What to do about JavaScript?


Date: 19 January 2011

JavascriptOne of the most popular current technologies used on websites is AJAX, which stands for Asynchronous JavaScript and XML. JavaScript, which lies at the heart of AJAX, runs in you web browser and has been around for quite a few years. It enables things to happen on otherwise static web pages, independent of the server the website is hosted on.

For example, JavaScript can enable pages to keep reloading themselves automatically, or it can change the content of a page depending on what you enter into a form.

Websites rely on JavaScript

The advantages of JavaScript are so compelling that an increasing number of websites rely on it. In a recent review of online shopping sites conducted internally by SellerDeck (the company I work for), 61% of the online stores examined had checkouts that relied on JavaScript.

The problem is that users can disable JavaScript in their browser setup. And some do.

There are perfectly valid reasons for disabling JavaScript. It can be used by hackers to exploit security loopholes, notably in Internet Explorer (here's an example). It can also be used for intrusive events like pop-up advertising, which many people would prefer to avoid.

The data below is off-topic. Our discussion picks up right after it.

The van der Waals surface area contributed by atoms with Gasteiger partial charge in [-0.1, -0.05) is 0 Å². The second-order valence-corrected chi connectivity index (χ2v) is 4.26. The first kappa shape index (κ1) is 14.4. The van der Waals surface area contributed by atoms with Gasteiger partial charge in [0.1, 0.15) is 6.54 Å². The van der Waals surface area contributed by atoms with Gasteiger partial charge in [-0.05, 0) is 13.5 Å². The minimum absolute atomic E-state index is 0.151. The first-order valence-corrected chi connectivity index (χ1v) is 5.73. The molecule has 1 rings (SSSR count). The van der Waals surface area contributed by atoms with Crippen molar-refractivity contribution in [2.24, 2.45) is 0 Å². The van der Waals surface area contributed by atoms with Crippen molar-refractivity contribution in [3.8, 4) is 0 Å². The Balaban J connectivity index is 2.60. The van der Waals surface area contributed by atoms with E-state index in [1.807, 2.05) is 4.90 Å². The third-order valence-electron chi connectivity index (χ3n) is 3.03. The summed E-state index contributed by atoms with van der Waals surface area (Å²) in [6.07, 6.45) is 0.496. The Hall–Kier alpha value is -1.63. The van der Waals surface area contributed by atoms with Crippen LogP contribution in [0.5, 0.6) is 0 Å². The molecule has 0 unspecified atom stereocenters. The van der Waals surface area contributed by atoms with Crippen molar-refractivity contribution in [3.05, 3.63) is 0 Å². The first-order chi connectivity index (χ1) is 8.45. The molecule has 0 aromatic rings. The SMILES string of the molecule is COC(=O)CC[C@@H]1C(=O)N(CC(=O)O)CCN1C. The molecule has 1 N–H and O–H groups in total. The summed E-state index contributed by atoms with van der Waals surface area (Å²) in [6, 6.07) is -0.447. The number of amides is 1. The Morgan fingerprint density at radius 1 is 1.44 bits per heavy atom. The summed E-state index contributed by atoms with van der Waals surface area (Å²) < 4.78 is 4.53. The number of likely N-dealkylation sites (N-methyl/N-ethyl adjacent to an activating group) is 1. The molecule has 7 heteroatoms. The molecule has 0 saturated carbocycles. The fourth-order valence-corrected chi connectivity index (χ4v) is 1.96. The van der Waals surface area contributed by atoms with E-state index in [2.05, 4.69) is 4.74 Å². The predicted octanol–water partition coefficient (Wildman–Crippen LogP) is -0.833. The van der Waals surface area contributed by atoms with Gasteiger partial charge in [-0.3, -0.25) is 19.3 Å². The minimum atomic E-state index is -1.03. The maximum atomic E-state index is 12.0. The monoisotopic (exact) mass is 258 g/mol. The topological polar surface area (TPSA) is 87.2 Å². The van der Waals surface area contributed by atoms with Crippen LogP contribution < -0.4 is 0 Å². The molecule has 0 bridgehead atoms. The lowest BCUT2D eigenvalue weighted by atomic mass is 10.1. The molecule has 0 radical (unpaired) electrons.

How many people disable JavaScript?

Estimates vary for the number of users that disable JavaScript. Until recently the figure generally quoted was around 5%. However, the sites to which I have access are currently seeing around 10-12%, and in one case, 24%. This apparent increase may be partly due to increasing use of mobile devices, which do not generally support JavaScript.

So, if your site uses JavaScript extensively, it is becoming more important, not less, to handle properly the proportion of visitors who have it disabled.

Of the sites we looked at, only around a quarter detected the lack of JavaScript support in visitors’ browsers and presented an explanatory message. The majority, however, did offer the choice of a less functional alternative, with an appropriate warning.

So the lessons are:

  • Don’t completely rely on JavaScript for essential website functions, such as the checkout
  • Detect if a user has JavaScript disabled, and provide a warning
  • Provide alternative mechanisms for essential features, for the benefit of your mobile and security-conscious visitors

Bruce Townsend is the Ecommerce Product Manager at SellerDeck

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